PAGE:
SEC to Sue Standard and Poors?
The SEC is considering a civil action against Standard and Poors for its 2007 rating of a mortgage debt offering known as a collateralized debt obligation or CDO. The offering was rated AAA. The SEC alleges that these ratings contributed to the 2008 financial crisis, according to the Associated Press. They also allege that the ratings agency has an inherent conflict between selling information to financial institutions and then rating their products and investments. The information being requested from Standard and Poors, who is fully cooperating, is seen as an information request prior to the launching a formal lawsuit against the organization as well as its competitors, Moodys and Fitch.
Dow up 272 points
The stock market jumped on Monday closing up 272 points at 11,043. The result was due to promises of bolder steps from European ministers to fight the debt crisis. According to CNBC, both Asian and European markets are up on Tuesday. Eurocrisis plan beginning to take shape According to the Financial Times, the European Union is planning on taking some bold steps which it hopes to have in place by the time the EU summit occurs in early October. They will put in place powers for an overall eurozone rescue plan. Second, they will expand the tools and funds in their primary funding vehicle. Third, they will further integrate their economies, a very bold and surprising step. It is imperative that all of the AAA rated countries agree to this plan. On Wednesday, Finland will vote on the plan followed by Germany on Thursday. Both of these votes are contentious and critical to the overall success. In total, 17 parliaments must approve the plan. If not, it is feared that the French banks will collapse and there will be a run on the Italian and Spanish bonds, in addition to the Greek default. Stay tuned for more.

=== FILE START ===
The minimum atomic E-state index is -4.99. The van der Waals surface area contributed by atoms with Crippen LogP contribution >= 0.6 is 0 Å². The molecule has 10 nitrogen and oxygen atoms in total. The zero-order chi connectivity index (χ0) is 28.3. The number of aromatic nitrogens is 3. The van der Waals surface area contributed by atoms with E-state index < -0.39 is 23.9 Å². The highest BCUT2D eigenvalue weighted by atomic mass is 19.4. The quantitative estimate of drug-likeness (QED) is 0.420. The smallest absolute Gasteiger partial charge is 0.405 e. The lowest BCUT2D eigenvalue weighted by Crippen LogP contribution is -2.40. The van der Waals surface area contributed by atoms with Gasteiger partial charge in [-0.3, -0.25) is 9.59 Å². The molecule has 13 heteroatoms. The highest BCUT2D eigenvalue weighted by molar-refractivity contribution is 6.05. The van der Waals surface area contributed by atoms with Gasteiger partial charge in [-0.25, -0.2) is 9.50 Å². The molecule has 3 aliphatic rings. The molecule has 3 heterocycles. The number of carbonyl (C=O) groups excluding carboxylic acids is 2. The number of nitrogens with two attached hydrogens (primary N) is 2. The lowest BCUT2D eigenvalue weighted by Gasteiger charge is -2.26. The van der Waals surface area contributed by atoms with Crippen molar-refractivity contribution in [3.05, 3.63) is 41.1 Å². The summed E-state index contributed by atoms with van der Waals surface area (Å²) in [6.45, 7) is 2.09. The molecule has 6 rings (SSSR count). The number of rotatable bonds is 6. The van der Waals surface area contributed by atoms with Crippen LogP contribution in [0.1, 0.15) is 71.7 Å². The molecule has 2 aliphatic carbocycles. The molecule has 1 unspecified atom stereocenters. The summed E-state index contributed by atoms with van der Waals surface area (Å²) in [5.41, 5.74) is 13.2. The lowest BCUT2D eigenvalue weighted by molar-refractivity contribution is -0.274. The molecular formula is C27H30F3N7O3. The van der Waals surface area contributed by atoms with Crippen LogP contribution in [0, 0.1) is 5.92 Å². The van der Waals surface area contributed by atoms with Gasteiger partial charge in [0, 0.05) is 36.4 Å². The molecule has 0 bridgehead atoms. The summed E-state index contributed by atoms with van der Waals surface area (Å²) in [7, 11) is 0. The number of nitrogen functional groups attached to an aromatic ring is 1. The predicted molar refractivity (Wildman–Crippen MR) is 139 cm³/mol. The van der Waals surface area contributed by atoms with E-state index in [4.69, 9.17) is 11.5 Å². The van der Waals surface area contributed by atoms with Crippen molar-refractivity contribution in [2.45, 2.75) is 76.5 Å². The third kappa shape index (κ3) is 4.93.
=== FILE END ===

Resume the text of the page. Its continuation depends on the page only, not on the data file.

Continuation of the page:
Oil production resumes in Libya
Eni, the largest Italian energy producer, has resumed oil production in Libya, as reported by the Associated Press. Eni has opened only 15 wells and is producing 31,900 barrels per day, but hopes to open more wells in the coming weeks. There are fears that many of the fields may be damaged. Libya holds Africa's largest oil reserves and generally receives $40 billion per year for its oil production. This should help the Libyan economy to get back on track.
New home sales at lowest rate on record
Home buying for the six months from March to August reached the lowest rate since the records have been kept, according to a the Commerce Department, reported by the Associated Press. Only 168,000 new homes were sold during that period. A healthy market generally reports sales in excess of 400,000. Sales of previously owned homes was 2.8 million. Generally the re-sale market is over 3.3 million.
Coke to invest more in China than US
Coke's CEO told the Financial Times that it is easier to do business in China and other emerging markets than in the US and future investment will be aimed at these new markets. The CEO told reporters that the US has antiquated tax laws, the environment is not friendly to business, and the political division causes additional frustration for corporations. Coke intends to invest over $4 billion in China over the next 3 years, $3 billion in Russia and similar amounts in Brazil. Investment in North America will be only $1.3 billion.
First class seats are filling up
According to the USA Today, travel in first class or business class seats on the airlines rose 7.5 percent in July compared to a year ago. Ten percent of companies allow their employees to upgrade on US flights. One third allow upgrades to South America and Europe. More than fifty percent allow for upgrades on Asian flights. It is reported that higher end hotels are also seeing a pickup. Revenue per room in luxury hotels rose 16.9 percent in September.